Born in Vitória da Conquista, Bahia, Raoni Rebouças had the opportunity to meet one of his musical idols, fellow countryman Elomar Figueira, while still learning to play the guitar at the age of 16. The musician’s reaction to the then-teenager’s first chords, however, was not encouraging. “It’s very bad. Aren’t you ashamed?”.
Despite the idol’s lack of encouragement, nearly 20 years after the episode, Raoni has become not only a musician, but also a designer and scientist. Shortly before the pandemic, challenged by a group of students from the Universidade Estadual do Sudoeste da Bahia (UESB), where he is giving a lecture, he decides to show that he is capable of disseminating the research he is conducting on the natural history of amphibians to a wider group than that of researchers in the field.
The result is the Papo de Sapo YouTube Channelin which Rebouças and a growing group of collaborators, even outside of Brazil, make animated clips with fun scientific content.
In them, scientifically accurate frogs sing mainly rock, but also baião, moda de viola and vaneira to report the findings made at the Natural History Laboratory of Brazilian Amphibians (LaHNAB), coordinated by Professor Luís Felipe Toledo, of the Institute of Biology from the State University of Campinas (IB-Unicamp).
Rebouças is a postdoctoral researcher at LaHNAB, where he is one of the researchers of the project “The chytrid mushroom in Brazil: from its origin to its consequences”, supported by the Fundação de Amparo at Pesquisa do Estado de São Paulo (Fapesp) and coordinated by Toledo.
“We had just published an article about the differences in sizes and vocalizations of frogs on the islands when the Virtual Walk for Science took place. So I composed the Giant Frog Blues, recorded all the instruments and called a colleague to record the vocals. This was the starting point for the first video, which eventually led to a spike in views for the article. I realized that I couldn’t stop,” says Rebouças, who has been drawing since childhood, but took an animation course before launching the channel.
“The channel highlights our work in a very well done and playful way, without ceasing to take scientific information seriously. Now I get videos of kids singing songs and, in a way, sharing science knowledge between other kids and the non-academic audience that used to be limited to scientists,” Toledo says.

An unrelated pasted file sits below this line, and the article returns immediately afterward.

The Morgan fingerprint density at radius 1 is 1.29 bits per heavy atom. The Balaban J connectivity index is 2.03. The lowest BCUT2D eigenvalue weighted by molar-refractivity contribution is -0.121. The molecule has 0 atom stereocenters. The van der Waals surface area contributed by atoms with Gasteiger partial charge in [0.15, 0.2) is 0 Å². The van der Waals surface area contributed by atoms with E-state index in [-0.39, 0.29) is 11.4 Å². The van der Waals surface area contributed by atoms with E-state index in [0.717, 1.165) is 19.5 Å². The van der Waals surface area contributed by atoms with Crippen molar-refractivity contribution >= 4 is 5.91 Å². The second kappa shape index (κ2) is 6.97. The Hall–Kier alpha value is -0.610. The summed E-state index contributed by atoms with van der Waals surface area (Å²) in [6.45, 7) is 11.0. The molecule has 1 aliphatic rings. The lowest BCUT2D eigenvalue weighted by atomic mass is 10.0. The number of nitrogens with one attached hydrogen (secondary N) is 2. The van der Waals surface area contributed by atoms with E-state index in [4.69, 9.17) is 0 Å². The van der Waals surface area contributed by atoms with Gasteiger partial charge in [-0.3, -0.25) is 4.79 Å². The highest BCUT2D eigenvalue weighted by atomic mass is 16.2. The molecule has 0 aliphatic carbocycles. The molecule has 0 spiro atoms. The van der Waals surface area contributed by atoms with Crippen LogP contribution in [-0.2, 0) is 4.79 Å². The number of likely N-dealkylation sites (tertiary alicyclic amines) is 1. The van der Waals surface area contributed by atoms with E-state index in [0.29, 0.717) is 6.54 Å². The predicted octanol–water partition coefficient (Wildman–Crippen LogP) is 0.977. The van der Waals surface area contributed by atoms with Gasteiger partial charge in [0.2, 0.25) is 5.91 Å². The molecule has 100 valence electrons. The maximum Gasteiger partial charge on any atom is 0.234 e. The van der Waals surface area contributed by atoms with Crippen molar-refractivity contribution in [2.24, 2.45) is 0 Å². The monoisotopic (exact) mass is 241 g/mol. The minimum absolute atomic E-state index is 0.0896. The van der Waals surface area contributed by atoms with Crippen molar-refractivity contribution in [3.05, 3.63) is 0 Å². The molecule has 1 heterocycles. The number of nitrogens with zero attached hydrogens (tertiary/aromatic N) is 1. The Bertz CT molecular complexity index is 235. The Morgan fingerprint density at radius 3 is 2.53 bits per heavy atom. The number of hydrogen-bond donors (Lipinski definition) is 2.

From baião to meringue
Until early April 2022, the channel had ten clips. Five characters based on common frog species in Brazil take turns singing and playing instruments.
Rebouças composes the lyrics, plays almost all the instruments and coordinates the animation. Since the first video, however, several collaborators have joined the team, from the educational psychologist Denise Viana, who analyzes the lyrics of the songs before recording, to partners in animation, script, review of scientific information and voice.
Also worth noting is Natalia Aranha, who is part of the LaHNAB team. A master’s student at Unicamp’s LabJor, Aranha intends to use animations in amphibian conservation projects.
Another partner was Daniel Gonzaga, son of singer Gonzaguinha and grandson of Luiz Gonzaga. The original song, composed by Rebouças, speaks in Forró rhythm of the description of the species Pithecopus gonzagai, in honor of the King of Baião, found north of the São Francisco River.
One of the clips was even sent to Lulu Santos, composer of suddenly california. Rebouças says he contacted the musician’s producer after composing Suddenly, Noronha, about the introduction of the cane toad (Rhinella diptycha) in the archipelagoalways at the end of the 19th century. “She assured me that he had looked at it and that he had liked it”, says Rebouças.
More recently, the group entered into its first international partnership. “We wanted to talk about the many species of colorful frogs in the Amazon. As in most countries where the forest is located, Spanish is spoken, so we thought of a common rhythm in all these places. The closest thing to it was the meringue,” says the researcher.
For the voices of the song, a parody of “La Billirrubina”, by Juan Luis Guerra, they invited the Ecuadorian pedagogue living in Switzerland Cesar Vera Lahuatte. The partner also recorded brass and piano and participated in the mixing.
THE the video, which ran for five months, is considered one of Rebouças’ favorites. The evolution of the team, which today uses some of the most advanced animation techniques, made them take the risk of producing an animated series intended for television broadcast.
In the team’s next attempt, characters from the clips, such as Filó (a happy frog of the genus Phyllomedusa) and Rã-zinza (the band’s macambúzio percussionist) embark on adventures in which they use their knowledge of biology of the species and lessons on the importance of biodiversity.
“There are many cartoons with animals, but we wanted to make the first one which, in addition to being fun, provided precise scientific information”, he concludes.
The Papo de Sapo channel can be seen on: www.youtube.com/channel/UCPF7U3_O7kAtUc8URjl7lNQ/videos.
*With information from the SP Government Portal